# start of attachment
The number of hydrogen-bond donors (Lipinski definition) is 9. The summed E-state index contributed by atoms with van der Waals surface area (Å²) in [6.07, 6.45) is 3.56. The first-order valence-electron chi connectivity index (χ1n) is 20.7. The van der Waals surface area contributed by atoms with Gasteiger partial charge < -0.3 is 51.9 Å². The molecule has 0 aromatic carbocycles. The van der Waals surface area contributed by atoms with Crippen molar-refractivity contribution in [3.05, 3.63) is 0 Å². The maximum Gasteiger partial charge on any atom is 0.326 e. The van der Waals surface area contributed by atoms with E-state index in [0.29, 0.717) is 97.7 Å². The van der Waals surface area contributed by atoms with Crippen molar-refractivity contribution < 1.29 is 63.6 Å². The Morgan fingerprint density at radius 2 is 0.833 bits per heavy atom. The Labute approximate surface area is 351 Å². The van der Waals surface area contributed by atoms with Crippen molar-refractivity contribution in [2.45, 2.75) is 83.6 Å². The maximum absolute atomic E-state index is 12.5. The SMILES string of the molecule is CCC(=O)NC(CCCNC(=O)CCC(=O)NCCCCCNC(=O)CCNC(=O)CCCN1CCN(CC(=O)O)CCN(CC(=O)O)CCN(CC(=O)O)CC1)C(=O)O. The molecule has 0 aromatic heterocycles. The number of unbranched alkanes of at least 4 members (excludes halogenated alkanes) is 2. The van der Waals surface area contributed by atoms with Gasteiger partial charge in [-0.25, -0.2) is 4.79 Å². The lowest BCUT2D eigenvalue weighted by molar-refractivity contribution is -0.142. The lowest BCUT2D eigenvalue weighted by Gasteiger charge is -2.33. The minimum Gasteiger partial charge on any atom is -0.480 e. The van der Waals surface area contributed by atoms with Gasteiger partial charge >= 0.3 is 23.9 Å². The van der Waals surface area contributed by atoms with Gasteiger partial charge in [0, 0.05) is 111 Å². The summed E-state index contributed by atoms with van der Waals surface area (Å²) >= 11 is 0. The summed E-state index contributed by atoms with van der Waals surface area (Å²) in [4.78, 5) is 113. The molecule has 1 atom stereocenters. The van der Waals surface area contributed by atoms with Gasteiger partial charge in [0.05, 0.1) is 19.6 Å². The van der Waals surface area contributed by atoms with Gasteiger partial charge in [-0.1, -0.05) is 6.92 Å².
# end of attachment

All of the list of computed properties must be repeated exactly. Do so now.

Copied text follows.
The number of hydrogen-bond donors (Lipinski definition) is 9. The summed E-state index contributed by atoms with van der Waals surface area (Å²) in [6.07, 6.45) is 3.56. The first-order valence-electron chi connectivity index (χ1n) is 20.7. The van der Waals surface area contributed by atoms with Gasteiger partial charge < -0.3 is 51.9 Å². The molecule has 0 aromatic carbocycles. The van der Waals surface area contributed by atoms with Crippen molar-refractivity contribution in [3.05, 3.63) is 0 Å². The maximum Gasteiger partial charge on any atom is 0.326 e. The van der Waals surface area contributed by atoms with E-state index in [0.29, 0.717) is 97.7 Å². The van der Waals surface area contributed by atoms with Crippen molar-refractivity contribution < 1.29 is 63.6 Å². The Morgan fingerprint density at radius 2 is 0.833 bits per heavy atom. The Labute approximate surface area is 351 Å². The van der Waals surface area contributed by atoms with Crippen molar-refractivity contribution in [2.45, 2.75) is 83.6 Å². The maximum absolute atomic E-state index is 12.5. The SMILES string of the molecule is CCC(=O)NC(CCCNC(=O)CCC(=O)NCCCCCNC(=O)CCNC(=O)CCCN1CCN(CC(=O)O)CCN(CC(=O)O)CCN(CC(=O)O)CC1)C(=O)O. The molecule has 0 aromatic heterocycles. The number of unbranched alkanes of at least 4 members (excludes halogenated alkanes) is 2. The van der Waals surface area contributed by atoms with Gasteiger partial charge in [-0.25, -0.2) is 4.79 Å². The lowest BCUT2D eigenvalue weighted by molar-refractivity contribution is -0.142. The lowest BCUT2D eigenvalue weighted by Gasteiger charge is -2.33. The minimum Gasteiger partial charge on any atom is -0.480 e. The van der Waals surface area contributed by atoms with Gasteiger partial charge >= 0.3 is 23.9 Å². The van der Waals surface area contributed by atoms with Gasteiger partial charge in [0, 0.05) is 111 Å². The summed E-state index contributed by atoms with van der Waals surface area (Å²) >= 11 is 0. The summed E-state index contributed by atoms with van der Waals surface area (Å²) in [4.78, 5) is 113. The molecule has 1 atom stereocenters. The van der Waals surface area contributed by atoms with Gasteiger partial charge in [0.05, 0.1) is 19.6 Å². The van der Waals surface area contributed by atoms with Gasteiger partial charge in [-0.1, -0.05) is 6.92 Å².